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New construction - 2nd HVAC in attic?

Posted by sbkim (My Page) on
Tue, Mar 20, 12 at 18:49

Hello everyone and thank you for the great forum. We are in process of building our new home in Chicago area and the builder is suggesting we put our 2nd HVAC in the attic as running vents from basement will eat into space. I used to have another home in NJ and had HVAC in attic. It worked fine with insulated duct work but just curious if it would be advisable to keep both units in basement. Builder stats that he would put the unit in a enclosed room with insulation.

Thanks


Follow-Up Postings:

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RE: New construction - 2nd HVAC in attic?

As you have no existing structure to work around, I recommend the basement. Having that basement floor drain right there is always an advantage. HVAC systems must drain condensate (water that has condensed). If the system is in the attic, then this water must drain to the basement or ground level somehow. And as we all know, if a drain clogs upstairs and overflows, you will have damage.


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RE: New construction - 2nd HVAC in attic?

Where is the ductwork? Obviously basement is the preference for the unit but putting in an attic is not that bad (if insulated). Sure there is the clogged drain but that will shut the unit down. Sure there could be a clog and a switch failure at the same time but that is highly unlikely since the system is designed so if the switch fails, it shuts down.

I have the same system in the basement except there is a pump. So while the attic system could leak and cause damage, the basement setup is actually more complicated (ie more things to break). And I don't know - flooded basement floor (carpet) might be just as bad as a wet spot on the ceiling. This isn't water under pressure kind of damage.


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RE: New construction - 2nd HVAC in attic?

I would want both units in the basement. This is the set up I have in my house. I think builders don't like this because it is more expensive to run duct work up from the basement to the second floor.

The advantages of the basement installation is the line sets don't have to run up form the ground to the third story, and it is easier to service a HVAC unit in the basement versus the attic. In addition some of the attic duct work will be in unconditioned space. You will also have to deal with the water condensate from freezing. Installers you electric tape to keep it warm. It something else to have worry about and supply a constant flow of electricity.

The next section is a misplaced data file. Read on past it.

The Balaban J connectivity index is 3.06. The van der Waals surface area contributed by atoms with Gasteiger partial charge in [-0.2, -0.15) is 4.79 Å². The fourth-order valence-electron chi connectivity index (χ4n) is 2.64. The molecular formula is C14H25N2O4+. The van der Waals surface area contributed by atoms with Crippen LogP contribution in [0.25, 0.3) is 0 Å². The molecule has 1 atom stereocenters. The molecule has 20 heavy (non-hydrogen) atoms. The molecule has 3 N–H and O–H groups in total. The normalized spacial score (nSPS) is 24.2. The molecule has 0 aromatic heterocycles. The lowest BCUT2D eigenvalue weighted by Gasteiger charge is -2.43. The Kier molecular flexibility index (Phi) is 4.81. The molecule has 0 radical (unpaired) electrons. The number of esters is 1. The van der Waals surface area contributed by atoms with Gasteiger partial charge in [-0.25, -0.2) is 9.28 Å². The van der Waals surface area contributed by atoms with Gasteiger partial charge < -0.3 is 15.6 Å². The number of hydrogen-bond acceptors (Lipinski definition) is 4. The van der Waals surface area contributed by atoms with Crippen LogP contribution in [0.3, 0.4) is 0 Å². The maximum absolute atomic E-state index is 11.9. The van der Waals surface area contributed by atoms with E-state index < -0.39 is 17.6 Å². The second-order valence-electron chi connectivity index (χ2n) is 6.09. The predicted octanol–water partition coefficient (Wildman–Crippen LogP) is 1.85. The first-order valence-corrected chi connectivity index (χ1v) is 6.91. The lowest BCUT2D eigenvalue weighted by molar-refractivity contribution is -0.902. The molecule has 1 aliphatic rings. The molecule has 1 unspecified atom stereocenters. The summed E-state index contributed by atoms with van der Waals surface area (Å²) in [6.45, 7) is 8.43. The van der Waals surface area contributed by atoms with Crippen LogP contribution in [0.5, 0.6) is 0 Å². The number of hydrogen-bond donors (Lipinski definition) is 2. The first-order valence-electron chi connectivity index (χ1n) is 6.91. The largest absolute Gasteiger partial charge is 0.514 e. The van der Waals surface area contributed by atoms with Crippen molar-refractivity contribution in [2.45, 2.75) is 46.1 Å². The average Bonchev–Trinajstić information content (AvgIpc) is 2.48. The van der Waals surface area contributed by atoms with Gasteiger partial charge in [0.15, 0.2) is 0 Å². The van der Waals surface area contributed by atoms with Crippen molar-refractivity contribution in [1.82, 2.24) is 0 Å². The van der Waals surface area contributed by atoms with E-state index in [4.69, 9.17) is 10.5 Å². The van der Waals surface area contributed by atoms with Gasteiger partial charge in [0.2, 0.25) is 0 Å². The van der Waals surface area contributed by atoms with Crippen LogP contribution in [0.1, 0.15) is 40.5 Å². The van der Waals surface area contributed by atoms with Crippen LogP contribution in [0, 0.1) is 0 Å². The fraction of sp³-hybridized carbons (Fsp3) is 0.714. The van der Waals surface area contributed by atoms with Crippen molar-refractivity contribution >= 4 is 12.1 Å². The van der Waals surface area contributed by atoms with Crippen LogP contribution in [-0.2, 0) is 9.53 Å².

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RE: New construction - 2nd HVAC in attic?

Thank you all - I will see if I can convince him to put both units in the basement. He was just mindful of duct reducing the ceiling height in the finished basement.


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RE: New construction - 2nd HVAC in attic?

Are there any performance advantages of not having the unit in the attic? For example, ducts will not be exposed to unconditioned space but on the other side you need more ductwork to reach 2nd floor vs. ones on the attic and servicing 2nd floor. Thanks


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RE: New construction - 2nd HVAC in attic?

The line set will be shorter. This improves the AC efficiency by a few percent.


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RE: New construction - 2nd HVAC in attic?

Put the unit in the attic in an insulated space. The builder has the best idea.


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RE: New construction - 2nd HVAC in attic?

Ducts outside of your living space is a big negative. When they leak, you blow your conditioned air outside. The make-up air comes from somewhere else, depressurizing your home somewhere else. Then you suck air in through random openings and cracks. In a humid environment this can lead to condensation and mold in some very interesting, sometimes hidden, areas.

In my neck of the woods, you would seal the attic and insulate the roof deck to put HVAC up there. You, however, are in a very different climate and I don't know if that is recommended there. If you ask your builder, they might not know because some of them are very conservative. If you want to educate yourself, try the Building Science Corp. web site. You might be a little late to do that. I would also suggest that you work with an experienced energy rater (Resnet).


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